Areas in Triangle

In a triangle, mark 1/3 of each side counting from vertices in a certain order. Connect those points to the opposite vertices. Prove that the area of the middle triangle thus obtained is 1/7 that of the given triangle. This is a well-known puzzle with multiple solutions. One straightforward solution that makes use of Ceva's and VanObel's theorems generalizes to the case where we mark 1/N-th of each side. The illustration below draws on the knowledge derived from those two theorems.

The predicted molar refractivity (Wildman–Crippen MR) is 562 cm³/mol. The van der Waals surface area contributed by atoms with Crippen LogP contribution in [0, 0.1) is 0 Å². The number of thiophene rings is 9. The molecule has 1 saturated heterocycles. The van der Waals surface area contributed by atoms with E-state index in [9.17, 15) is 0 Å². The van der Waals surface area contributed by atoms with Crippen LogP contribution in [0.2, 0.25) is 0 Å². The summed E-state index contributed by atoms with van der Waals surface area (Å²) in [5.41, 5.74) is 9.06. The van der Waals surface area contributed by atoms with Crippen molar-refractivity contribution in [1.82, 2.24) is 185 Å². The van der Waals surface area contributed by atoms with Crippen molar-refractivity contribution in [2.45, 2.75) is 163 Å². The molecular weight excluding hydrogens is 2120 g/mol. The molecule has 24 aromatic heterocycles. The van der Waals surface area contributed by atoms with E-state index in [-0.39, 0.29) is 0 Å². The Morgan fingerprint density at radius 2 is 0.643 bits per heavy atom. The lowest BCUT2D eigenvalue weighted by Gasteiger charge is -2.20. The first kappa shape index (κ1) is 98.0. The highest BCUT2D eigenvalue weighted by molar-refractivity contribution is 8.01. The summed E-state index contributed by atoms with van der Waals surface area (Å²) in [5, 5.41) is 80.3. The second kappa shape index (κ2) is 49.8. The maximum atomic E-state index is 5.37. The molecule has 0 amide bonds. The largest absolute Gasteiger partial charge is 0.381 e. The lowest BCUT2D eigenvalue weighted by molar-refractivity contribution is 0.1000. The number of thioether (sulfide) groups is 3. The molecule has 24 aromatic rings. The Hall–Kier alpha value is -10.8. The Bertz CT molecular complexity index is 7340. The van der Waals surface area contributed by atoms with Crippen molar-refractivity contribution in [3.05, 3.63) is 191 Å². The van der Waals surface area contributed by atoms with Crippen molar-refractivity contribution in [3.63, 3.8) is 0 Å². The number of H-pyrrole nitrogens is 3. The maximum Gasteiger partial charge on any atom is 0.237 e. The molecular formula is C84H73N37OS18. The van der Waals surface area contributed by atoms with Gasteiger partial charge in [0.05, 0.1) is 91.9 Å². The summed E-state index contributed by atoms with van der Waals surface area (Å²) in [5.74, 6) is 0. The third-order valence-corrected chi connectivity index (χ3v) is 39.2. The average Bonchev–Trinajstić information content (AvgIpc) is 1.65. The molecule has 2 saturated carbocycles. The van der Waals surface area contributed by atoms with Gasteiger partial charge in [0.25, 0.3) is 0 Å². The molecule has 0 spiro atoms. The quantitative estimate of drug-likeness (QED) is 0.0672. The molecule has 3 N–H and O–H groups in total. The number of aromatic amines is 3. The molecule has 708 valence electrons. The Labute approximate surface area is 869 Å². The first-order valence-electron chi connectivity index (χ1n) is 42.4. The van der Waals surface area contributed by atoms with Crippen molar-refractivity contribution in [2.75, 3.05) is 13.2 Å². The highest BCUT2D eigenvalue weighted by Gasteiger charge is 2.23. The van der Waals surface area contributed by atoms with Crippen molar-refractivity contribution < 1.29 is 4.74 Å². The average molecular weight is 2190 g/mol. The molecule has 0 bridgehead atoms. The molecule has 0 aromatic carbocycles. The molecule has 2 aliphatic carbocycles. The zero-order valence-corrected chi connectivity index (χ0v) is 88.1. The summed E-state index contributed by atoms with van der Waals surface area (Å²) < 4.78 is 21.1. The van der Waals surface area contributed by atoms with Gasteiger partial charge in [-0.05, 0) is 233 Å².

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(Note that for N = 2, we get what may be called a proof without words for the fact that the area of the triangle (shown in red) formed by the medians of a given triangle equals 3/4 of the area of the latter. Another such pww appeared in the April's issue (1999) of Mathematics Magazine. A trigonometric and similarity argument can be found in [Mathematics Visitor].

References

  1. S. Rabinowitz (ed), Problems and Solutions from the Mathematical Visitor (1877-1896), MathPro Press, 1996, #8

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